After they’ve got the basics of their business down, a property manager begins naturally to focus on the properties their clients are presenting them with. The questions change — for example, from “how do I get this building renovated?” to “how do I get this building renovated so that it will be attractive and last a long time?”

Related: Why I Fired Property Management — And Began to Manage My Own Investments

Property managers at this stage will learn what attributes of a building are deal-breakers (i.e. if the property is worth 30 percent more than any other building in the neighborhood, you’re never going to be able to fill the vacancy). This may lead to them also narrowing the type(s) of properties they’ll manage and getting rid of properties that don’t fit their focus. PMs at this stage do well as long as they don’t get a problem tenant, but if they do, things can fall apart fast.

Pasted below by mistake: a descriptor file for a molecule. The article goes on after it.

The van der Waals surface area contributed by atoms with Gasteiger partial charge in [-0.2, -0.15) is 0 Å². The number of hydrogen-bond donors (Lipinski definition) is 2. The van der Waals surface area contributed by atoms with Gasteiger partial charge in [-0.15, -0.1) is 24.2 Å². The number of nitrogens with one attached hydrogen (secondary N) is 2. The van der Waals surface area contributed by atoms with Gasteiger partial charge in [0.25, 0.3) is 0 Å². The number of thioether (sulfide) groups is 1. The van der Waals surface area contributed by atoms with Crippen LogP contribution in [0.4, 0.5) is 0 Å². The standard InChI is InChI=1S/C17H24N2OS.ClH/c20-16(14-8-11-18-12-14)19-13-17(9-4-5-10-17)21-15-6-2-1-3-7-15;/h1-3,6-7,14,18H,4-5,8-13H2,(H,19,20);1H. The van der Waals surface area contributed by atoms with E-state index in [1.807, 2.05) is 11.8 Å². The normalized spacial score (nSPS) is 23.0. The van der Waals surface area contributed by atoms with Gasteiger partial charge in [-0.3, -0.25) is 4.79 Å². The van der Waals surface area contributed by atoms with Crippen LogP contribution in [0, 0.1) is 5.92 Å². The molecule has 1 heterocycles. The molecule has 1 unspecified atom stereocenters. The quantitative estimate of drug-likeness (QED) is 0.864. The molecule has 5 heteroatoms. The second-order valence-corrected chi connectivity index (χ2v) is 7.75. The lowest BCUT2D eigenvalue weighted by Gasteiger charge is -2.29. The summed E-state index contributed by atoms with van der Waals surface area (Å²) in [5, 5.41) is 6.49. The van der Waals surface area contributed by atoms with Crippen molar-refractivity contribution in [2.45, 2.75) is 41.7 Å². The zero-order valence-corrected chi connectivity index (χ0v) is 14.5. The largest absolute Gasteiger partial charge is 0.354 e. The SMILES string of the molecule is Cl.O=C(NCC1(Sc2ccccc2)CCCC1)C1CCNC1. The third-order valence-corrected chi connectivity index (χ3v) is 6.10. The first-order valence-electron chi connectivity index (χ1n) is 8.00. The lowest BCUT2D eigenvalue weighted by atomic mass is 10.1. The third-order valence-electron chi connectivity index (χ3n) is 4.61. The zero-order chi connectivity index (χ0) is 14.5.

Third Stage: Tenant-Focused

Once they’re confident in dealing with all of the aspects of the property itself, focusing on tenants is the natural next development simply because tenants are the source of 80 percent or more of the problems property managers face. A property manager at this stage is learning why it’s critically important to screen tenants with a special eye toward indications of future problems and why communicating with a tenant is vital not just to resolve problems, but to resolve potential eviction cases that make it to court as well.